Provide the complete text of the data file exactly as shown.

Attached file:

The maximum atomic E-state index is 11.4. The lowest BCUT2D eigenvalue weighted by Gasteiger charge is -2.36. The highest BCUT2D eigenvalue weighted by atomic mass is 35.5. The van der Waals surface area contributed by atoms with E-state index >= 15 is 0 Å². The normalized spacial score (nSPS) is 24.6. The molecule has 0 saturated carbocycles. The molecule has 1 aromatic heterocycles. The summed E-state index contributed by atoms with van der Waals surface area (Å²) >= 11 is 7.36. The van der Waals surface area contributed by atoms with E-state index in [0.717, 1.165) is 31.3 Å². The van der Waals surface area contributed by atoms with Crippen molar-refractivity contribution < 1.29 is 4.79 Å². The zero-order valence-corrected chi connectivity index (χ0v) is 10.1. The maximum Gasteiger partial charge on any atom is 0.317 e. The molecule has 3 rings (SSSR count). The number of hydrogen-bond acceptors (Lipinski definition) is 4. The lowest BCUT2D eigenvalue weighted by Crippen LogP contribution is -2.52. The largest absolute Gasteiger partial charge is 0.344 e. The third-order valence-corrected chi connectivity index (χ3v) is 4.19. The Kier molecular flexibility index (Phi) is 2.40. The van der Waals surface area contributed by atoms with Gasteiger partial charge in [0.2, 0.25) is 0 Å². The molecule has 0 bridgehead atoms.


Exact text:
The maximum atomic E-state index is 11.4. The lowest BCUT2D eigenvalue weighted by Gasteiger charge is -2.36. The highest BCUT2D eigenvalue weighted by atomic mass is 35.5. The van der Waals surface area contributed by atoms with E-state index >= 15 is 0 Å². The normalized spacial score (nSPS) is 24.6. The molecule has 0 saturated carbocycles. The molecule has 1 aromatic heterocycles. The summed E-state index contributed by atoms with van der Waals surface area (Å²) >= 11 is 7.36. The van der Waals surface area contributed by atoms with E-state index in [0.717, 1.165) is 31.3 Å². The van der Waals surface area contributed by atoms with Crippen molar-refractivity contribution < 1.29 is 4.79 Å². The zero-order valence-corrected chi connectivity index (χ0v) is 10.1. The maximum Gasteiger partial charge on any atom is 0.317 e. The molecule has 3 rings (SSSR count). The number of hydrogen-bond acceptors (Lipinski definition) is 4. The lowest BCUT2D eigenvalue weighted by Crippen LogP contribution is -2.52. The largest absolute Gasteiger partial charge is 0.344 e. The third-order valence-corrected chi connectivity index (χ3v) is 4.19. The Kier molecular flexibility index (Phi) is 2.40. The van der Waals surface area contributed by atoms with Gasteiger partial charge in [0.2, 0.25) is 0 Å². The molecule has 0 bridgehead atoms.